New tool to accelerate drug discovery

New Tool to Accelerate Drug Discovery
At top, the round SARS-CoV-2 virus interacts with an ACE2 receptor protein (light blue in center) on the cell’s plasma membrane, the entry spot for SARS-CoV-2 and target for anti-viral therapeutics. Monitoring the internalization of this virus and receptor complex is an example of how McConnell’s technology can be used for drug discovery. Credit: Arfaxad Reyes-Alcaraz.

Inside your body on the surface of cell membranes, a metaphorical communication and traffic network is underway as hormones—or chemical messengers—bind to cell membrane receptors to fine tune how the cell behaves. Once bound together, this hormone-receptor complex works to carry out a variety of functions by ferrying chemical signals from outside the cell and translating those signals into action inside the cell. The process of moving into the cell is called trafficking.

Now, for the first time, new technology developed at the University of Houston College of Pharmacy will be able to peer inside and get a close look at the trafficking in real-time. Bradley McConnell, professor of pharmacology, has devised a way to watch the membrane protein trafficking using bioluminescence, the production and emission of light inside living organisms, replacing the need for complicated protocols, methods or highly automated equipment.

"We describe a powerful unrestricted and universal technology of drug discovery that is based on trafficking properties of plasma membrane receptors," reports McConnell in Communications Biology. The paper's lead author is Arfaxad Reyes-Alcaraz, a postdoctoral fellow in McConnell's laboratory. "This technology can be applied to monitoring the effectiveness of a potential new therapeutic drug that is targeted to a and then internalized into the cell. It can also be used to monitor the SARS-CoV-2 viral entry into the cell."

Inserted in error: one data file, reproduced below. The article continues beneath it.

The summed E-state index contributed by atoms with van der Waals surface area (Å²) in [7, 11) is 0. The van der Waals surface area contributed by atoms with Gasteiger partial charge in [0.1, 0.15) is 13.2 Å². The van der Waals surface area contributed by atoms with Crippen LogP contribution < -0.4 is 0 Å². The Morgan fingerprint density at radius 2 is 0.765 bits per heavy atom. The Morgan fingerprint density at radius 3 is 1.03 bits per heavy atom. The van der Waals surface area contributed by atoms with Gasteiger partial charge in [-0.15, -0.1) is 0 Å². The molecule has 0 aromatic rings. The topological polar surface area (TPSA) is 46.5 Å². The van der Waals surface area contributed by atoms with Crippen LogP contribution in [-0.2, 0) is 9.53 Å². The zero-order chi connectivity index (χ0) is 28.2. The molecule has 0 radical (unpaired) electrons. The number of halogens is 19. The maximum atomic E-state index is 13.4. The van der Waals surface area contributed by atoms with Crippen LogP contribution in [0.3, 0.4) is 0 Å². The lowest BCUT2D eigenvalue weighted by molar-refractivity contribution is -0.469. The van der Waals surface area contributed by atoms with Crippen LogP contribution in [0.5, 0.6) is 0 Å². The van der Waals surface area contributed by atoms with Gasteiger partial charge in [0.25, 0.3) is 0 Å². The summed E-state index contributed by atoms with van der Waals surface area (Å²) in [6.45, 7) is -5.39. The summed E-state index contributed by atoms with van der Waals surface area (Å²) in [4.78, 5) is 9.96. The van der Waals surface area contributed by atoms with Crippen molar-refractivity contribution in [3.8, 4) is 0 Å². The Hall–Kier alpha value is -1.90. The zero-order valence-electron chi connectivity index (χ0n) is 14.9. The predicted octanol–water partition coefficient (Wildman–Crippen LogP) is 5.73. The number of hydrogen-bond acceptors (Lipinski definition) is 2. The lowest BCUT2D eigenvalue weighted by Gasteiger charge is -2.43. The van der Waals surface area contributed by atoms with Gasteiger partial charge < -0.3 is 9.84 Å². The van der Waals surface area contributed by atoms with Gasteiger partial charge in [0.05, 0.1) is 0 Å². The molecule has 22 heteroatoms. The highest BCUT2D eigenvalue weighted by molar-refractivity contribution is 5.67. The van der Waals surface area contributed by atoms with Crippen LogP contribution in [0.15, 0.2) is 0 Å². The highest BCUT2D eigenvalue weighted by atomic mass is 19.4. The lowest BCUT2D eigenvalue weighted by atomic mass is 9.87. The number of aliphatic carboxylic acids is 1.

Ultimately, the researchers expect the process to be used for for , , cancer, infectious diseases, COVID-19 and others.

The process monitors how cell receptors are internalized into the cell as part of their normal function in response to a hormone, or a therapeutic drug, interacting with its receptor—a powerful tool to understand how the body works. Scientists have successfully studied this process for years using complex and expensive biological tools, but highly sensitive and versatile technologies have been lacking to study such processes in living systems.

"Now imagine studying this process simply and inexpensively with a method that is even more informative than is currently available," said McConnell. "The ability to selectively generate a bioluminescent signal when the membrane receptor is in the early endosome to monitor receptor internalization (i.e., membrane trafficking) is novel."

More information: Arfaxad Reyes-Alcaraz et al, A NanoBiT assay to monitor membrane proteins trafficking for drug discovery and drug development, Communications Biology (2022). DOI: 10.1038/s42003-022-03163-9

Journal information: Communications Biology

Citation: New tool to accelerate drug discovery (2022, March 22) retrieved 1 October 2023 from
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